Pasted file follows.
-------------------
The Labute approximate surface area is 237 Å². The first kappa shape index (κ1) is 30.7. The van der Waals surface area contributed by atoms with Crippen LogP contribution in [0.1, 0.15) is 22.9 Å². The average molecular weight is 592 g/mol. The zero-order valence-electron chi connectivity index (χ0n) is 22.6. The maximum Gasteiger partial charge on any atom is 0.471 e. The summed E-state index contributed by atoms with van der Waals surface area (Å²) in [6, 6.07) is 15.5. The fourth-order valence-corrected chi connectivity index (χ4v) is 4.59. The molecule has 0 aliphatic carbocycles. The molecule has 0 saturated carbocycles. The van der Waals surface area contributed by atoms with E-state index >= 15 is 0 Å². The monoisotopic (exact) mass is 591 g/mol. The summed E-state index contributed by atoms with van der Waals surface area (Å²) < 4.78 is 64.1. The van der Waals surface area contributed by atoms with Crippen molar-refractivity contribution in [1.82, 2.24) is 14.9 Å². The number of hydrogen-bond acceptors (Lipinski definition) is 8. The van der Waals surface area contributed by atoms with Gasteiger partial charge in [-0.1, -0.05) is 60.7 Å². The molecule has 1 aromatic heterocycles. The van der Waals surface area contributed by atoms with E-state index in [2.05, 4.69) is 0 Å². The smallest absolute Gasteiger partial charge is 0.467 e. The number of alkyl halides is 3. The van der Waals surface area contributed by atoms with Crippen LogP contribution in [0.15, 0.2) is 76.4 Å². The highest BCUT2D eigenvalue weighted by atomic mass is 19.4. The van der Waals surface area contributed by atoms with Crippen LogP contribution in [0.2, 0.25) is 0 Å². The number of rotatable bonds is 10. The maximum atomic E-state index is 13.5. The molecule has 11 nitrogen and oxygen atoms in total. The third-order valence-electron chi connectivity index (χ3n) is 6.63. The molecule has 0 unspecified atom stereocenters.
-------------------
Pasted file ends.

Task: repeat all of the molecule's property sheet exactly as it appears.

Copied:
The Labute approximate surface area is 237 Å². The first kappa shape index (κ1) is 30.7. The van der Waals surface area contributed by atoms with Crippen LogP contribution in [0.1, 0.15) is 22.9 Å². The average molecular weight is 592 g/mol. The zero-order valence-electron chi connectivity index (χ0n) is 22.6. The maximum Gasteiger partial charge on any atom is 0.471 e. The summed E-state index contributed by atoms with van der Waals surface area (Å²) in [6, 6.07) is 15.5. The fourth-order valence-corrected chi connectivity index (χ4v) is 4.59. The molecule has 0 aliphatic carbocycles. The molecule has 0 saturated carbocycles. The van der Waals surface area contributed by atoms with E-state index >= 15 is 0 Å². The monoisotopic (exact) mass is 591 g/mol. The summed E-state index contributed by atoms with van der Waals surface area (Å²) < 4.78 is 64.1. The van der Waals surface area contributed by atoms with Crippen molar-refractivity contribution in [1.82, 2.24) is 14.9 Å². The number of hydrogen-bond acceptors (Lipinski definition) is 8. The van der Waals surface area contributed by atoms with Gasteiger partial charge in [-0.1, -0.05) is 60.7 Å². The molecule has 1 aromatic heterocycles. The van der Waals surface area contributed by atoms with E-state index in [2.05, 4.69) is 0 Å². The smallest absolute Gasteiger partial charge is 0.467 e. The number of alkyl halides is 3. The van der Waals surface area contributed by atoms with Crippen LogP contribution in [0.15, 0.2) is 76.4 Å². The highest BCUT2D eigenvalue weighted by atomic mass is 19.4. The van der Waals surface area contributed by atoms with Crippen LogP contribution in [0.2, 0.25) is 0 Å². The number of rotatable bonds is 10. The maximum atomic E-state index is 13.5. The molecule has 11 nitrogen and oxygen atoms in total. The third-order valence-electron chi connectivity index (χ3n) is 6.63. The molecule has 0 unspecified atom stereocenters.